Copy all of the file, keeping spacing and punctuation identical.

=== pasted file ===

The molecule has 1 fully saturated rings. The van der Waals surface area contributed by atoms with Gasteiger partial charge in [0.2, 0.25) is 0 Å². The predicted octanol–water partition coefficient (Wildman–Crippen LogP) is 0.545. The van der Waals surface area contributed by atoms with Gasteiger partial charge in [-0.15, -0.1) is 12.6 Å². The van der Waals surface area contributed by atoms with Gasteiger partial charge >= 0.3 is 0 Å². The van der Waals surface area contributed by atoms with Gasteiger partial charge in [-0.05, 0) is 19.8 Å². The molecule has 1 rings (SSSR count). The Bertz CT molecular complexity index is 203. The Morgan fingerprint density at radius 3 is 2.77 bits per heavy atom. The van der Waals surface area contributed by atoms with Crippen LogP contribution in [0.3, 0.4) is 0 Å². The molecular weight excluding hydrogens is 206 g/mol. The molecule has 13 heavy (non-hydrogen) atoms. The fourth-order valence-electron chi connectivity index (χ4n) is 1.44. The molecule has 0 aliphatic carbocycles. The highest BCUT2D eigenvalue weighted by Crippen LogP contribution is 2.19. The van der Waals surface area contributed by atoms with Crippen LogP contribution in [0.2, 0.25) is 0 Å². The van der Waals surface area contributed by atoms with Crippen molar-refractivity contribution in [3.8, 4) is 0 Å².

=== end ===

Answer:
The molecule has 1 fully saturated rings. The van der Waals surface area contributed by atoms with Gasteiger partial charge in [0.2, 0.25) is 0 Å². The predicted octanol–water partition coefficient (Wildman–Crippen LogP) is 0.545. The van der Waals surface area contributed by atoms with Gasteiger partial charge in [-0.15, -0.1) is 12.6 Å². The van der Waals surface area contributed by atoms with Gasteiger partial charge >= 0.3 is 0 Å². The van der Waals surface area contributed by atoms with Gasteiger partial charge in [-0.05, 0) is 19.8 Å². The molecule has 1 rings (SSSR count). The Bertz CT molecular complexity index is 203. The Morgan fingerprint density at radius 3 is 2.77 bits per heavy atom. The van der Waals surface area contributed by atoms with Crippen LogP contribution in [0.3, 0.4) is 0 Å². The molecular weight excluding hydrogens is 206 g/mol. The molecule has 13 heavy (non-hydrogen) atoms. The fourth-order valence-electron chi connectivity index (χ4n) is 1.44. The molecule has 0 aliphatic carbocycles. The highest BCUT2D eigenvalue weighted by Crippen LogP contribution is 2.19. The van der Waals surface area contributed by atoms with Crippen LogP contribution in [0.2, 0.25) is 0 Å². The van der Waals surface area contributed by atoms with Crippen molar-refractivity contribution in [3.8, 4) is 0 Å².